These are only highlights of a long career of successful movies in which they had a suspicious level of complete freedom and support from the authorities to say whatever they wanted. Until right before the January 25 revolution, I thought “they” were the filmmakers. Now I don’t.
Back to the island
The Nile City Towers are two fancy office buildings with a beautiful Nile-side location. A location that used to be an informal residential area for working-class Cairenes before a telecom tycoon “bought” it out. In 2007, inside the expensive cinema that smells of cleaning products at the bottom of its heavily guarded marble-floored mall, I watched Arafa’s Al-Gezira (The Island), an Upper Egyptian epic inspired by the true story of a Godfather-like character (played by Ahmed al-Saqqa) who ran a drugs and arms empire on an isolated Nile island in the south.
Upper Egyptians could talk to you for hours about poverty down there or the lack of government presence or education, of the aspirations of locals or even how beautiful the food is, but none of that interested the filmmakers, not as much as guns. Guns, guns, guns and heavy guns. People killing each other because they want to be in charge or because they want to get married to each other or just for kicks. That’s what they wanted to make a movie about.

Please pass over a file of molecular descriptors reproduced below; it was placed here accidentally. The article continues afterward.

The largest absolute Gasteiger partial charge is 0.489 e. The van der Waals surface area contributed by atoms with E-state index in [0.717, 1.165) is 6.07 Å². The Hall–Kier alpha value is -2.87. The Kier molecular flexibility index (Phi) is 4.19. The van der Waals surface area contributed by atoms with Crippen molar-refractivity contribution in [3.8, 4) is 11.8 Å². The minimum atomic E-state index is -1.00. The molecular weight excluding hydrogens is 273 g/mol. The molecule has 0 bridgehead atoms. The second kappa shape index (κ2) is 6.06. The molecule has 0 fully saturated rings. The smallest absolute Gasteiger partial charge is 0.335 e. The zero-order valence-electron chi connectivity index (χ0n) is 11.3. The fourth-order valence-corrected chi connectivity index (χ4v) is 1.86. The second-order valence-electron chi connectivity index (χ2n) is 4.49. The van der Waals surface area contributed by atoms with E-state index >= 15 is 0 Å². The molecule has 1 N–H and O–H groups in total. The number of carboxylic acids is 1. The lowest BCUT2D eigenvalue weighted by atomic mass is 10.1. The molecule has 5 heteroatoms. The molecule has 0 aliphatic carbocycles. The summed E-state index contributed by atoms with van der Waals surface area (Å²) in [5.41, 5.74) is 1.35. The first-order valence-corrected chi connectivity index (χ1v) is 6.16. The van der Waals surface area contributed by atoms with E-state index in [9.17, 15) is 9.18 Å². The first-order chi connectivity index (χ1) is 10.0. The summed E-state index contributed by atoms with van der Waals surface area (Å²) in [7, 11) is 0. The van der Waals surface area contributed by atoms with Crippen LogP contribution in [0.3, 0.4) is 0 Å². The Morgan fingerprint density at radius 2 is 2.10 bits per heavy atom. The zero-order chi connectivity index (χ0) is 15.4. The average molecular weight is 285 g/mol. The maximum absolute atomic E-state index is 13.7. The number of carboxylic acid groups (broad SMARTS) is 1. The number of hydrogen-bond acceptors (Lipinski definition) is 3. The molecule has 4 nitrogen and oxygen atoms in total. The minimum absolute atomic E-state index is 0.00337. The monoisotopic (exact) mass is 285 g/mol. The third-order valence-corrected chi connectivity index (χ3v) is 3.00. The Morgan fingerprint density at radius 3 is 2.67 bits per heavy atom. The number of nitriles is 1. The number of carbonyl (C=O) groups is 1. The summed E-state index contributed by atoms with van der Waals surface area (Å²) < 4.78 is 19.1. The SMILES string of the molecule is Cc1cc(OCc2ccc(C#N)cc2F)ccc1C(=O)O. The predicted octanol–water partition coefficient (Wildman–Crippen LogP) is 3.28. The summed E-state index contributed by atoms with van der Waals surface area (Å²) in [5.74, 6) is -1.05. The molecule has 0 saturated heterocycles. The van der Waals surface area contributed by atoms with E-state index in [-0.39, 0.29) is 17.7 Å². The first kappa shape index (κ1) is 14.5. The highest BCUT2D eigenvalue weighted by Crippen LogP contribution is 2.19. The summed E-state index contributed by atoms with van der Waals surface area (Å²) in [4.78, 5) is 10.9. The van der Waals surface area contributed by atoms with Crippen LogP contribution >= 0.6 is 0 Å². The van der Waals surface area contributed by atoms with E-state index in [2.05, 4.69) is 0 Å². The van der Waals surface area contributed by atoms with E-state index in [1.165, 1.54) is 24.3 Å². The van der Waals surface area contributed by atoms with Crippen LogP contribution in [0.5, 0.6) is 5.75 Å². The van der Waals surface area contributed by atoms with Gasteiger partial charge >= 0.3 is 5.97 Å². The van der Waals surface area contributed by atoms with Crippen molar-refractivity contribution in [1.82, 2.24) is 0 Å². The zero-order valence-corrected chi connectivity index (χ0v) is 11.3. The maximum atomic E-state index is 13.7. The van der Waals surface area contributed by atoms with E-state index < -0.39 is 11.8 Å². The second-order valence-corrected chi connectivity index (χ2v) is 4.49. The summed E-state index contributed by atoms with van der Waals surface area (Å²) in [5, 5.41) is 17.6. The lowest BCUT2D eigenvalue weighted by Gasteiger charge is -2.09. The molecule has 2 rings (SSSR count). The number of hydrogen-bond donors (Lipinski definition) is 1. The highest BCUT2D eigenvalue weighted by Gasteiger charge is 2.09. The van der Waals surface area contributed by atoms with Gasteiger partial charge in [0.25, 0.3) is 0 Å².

So far, not so different from entertainment-focused cinematic investments anywhere in the world. Power, machismo, guns, crime, violence, sex (according to the locally permitted dose) and big guns. It’s difficult to blame such a movie for ignorance or racism, stereotyping or orientalism, shallowness or exploitation of people’s misery for the sake of making a buck. But you can make fun of its simplistic lighting and its set design that looks like an unfinished Disney project. You can try (if you have personal contact with him) to diplomatically advise Saqqa to stop what he’s doing and start spending more time with his horses.
It’s true that The Island showed some innovation in attempting action scenes in Upper Egypt, benefiting from its natural beauty, and trying to make an Egyptian version of the American action movies Arafa obviously loves, but the result was something like a messed-up ghee advert with constant gunfire.